A well organized abstract packs a powerful punch.
The next logical step to take after honing your communication skills and becoming a successful science journalist might be to operate or even start up your own science journal or magazine (such as JYI). Why let the fruits of your science journalistic expertise go unsown, and the opportunity to lead whizz by? Leading an organization devoted to communicating scientific knowledge can be one of the most rewarding experiences you can have as an undergraduate.
The following article is the collaborative effort of JYI's Science Journalists, News and Features Editors and Senior News and Features Editor.
As a youngster we all have great ideas, soaring ambitions and flights of imaginations. Most of us aim big, real big, king size but as the race keeps getting longer, we keep losing faith, in ourselves, in our dreams and keep falling out of the main ideology of ours and settle down for something that comes second, third or fourth, fifth, sixth in our lists. But then there are some determined enough, those who aim for something, something that may not be that grand or majestic but something indispensable they can't really continue further without. And they reach out for it and get it and don't rest until they are competent enough to say, "We did it!" Such are the instances; such are those individuals who inspire us to keep going further, in our ambitions, in our aims.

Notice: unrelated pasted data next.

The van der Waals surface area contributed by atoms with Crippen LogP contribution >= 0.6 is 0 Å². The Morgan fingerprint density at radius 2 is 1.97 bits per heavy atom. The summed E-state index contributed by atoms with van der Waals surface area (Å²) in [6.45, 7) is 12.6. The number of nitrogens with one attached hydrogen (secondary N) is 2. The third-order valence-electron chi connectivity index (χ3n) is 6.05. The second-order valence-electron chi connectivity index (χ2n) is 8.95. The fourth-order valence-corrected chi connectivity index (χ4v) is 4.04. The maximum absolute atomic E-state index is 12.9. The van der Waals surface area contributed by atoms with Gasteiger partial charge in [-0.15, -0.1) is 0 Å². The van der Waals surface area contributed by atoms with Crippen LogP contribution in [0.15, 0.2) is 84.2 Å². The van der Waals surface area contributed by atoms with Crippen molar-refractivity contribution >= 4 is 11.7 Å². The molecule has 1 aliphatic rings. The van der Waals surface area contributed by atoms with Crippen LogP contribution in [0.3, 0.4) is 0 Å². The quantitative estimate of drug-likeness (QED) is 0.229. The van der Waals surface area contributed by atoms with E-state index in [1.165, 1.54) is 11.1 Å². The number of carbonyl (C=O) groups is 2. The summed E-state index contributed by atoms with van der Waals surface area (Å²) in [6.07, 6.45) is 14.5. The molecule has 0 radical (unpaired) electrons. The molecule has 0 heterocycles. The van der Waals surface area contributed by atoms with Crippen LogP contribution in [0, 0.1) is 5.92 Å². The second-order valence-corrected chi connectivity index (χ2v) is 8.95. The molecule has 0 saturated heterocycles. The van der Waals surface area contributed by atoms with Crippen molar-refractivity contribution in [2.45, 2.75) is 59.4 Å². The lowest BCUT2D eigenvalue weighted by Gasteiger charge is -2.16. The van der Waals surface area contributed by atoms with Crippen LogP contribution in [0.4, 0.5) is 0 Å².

Most would agree: science has progressed past the point where laymen can understand, or participate in making new discoveries. But astrophysics has recently made a breakthrough with the help of these very same laymen. For this particular field, physics and technological brilliance achieves a very simple and familiar goal: astronomers want photos of the heavenly bodies they study. In most cases especially when studying galaxies the most reliable way to figure out what's going on is to look at the photo.